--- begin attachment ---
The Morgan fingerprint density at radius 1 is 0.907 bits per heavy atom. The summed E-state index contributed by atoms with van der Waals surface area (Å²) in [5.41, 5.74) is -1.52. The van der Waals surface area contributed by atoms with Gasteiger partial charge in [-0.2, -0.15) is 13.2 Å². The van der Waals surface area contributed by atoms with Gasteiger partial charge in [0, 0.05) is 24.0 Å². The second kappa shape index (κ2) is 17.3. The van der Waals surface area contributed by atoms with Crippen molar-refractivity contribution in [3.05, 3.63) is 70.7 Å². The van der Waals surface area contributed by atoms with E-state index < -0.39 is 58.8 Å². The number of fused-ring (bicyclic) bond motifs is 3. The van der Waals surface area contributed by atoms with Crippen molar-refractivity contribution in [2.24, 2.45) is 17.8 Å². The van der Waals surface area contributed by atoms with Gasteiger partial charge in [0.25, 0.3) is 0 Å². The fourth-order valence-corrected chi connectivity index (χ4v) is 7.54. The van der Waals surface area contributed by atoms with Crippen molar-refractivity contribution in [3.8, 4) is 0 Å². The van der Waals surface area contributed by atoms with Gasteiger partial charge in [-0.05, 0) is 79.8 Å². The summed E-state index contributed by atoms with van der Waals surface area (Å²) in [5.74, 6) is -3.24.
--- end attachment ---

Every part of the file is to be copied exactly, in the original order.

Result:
The Morgan fingerprint density at radius 1 is 0.907 bits per heavy atom. The summed E-state index contributed by atoms with van der Waals surface area (Å²) in [5.41, 5.74) is -1.52. The van der Waals surface area contributed by atoms with Gasteiger partial charge in [-0.2, -0.15) is 13.2 Å². The van der Waals surface area contributed by atoms with Gasteiger partial charge in [0, 0.05) is 24.0 Å². The second kappa shape index (κ2) is 17.3. The van der Waals surface area contributed by atoms with Crippen molar-refractivity contribution in [3.05, 3.63) is 70.7 Å². The van der Waals surface area contributed by atoms with E-state index < -0.39 is 58.8 Å². The number of fused-ring (bicyclic) bond motifs is 3. The van der Waals surface area contributed by atoms with Crippen molar-refractivity contribution in [2.24, 2.45) is 17.8 Å². The van der Waals surface area contributed by atoms with Gasteiger partial charge in [0.25, 0.3) is 0 Å². The fourth-order valence-corrected chi connectivity index (χ4v) is 7.54. The van der Waals surface area contributed by atoms with Crippen molar-refractivity contribution in [3.8, 4) is 0 Å². The van der Waals surface area contributed by atoms with Gasteiger partial charge in [-0.05, 0) is 79.8 Å². The summed E-state index contributed by atoms with van der Waals surface area (Å²) in [5.74, 6) is -3.24.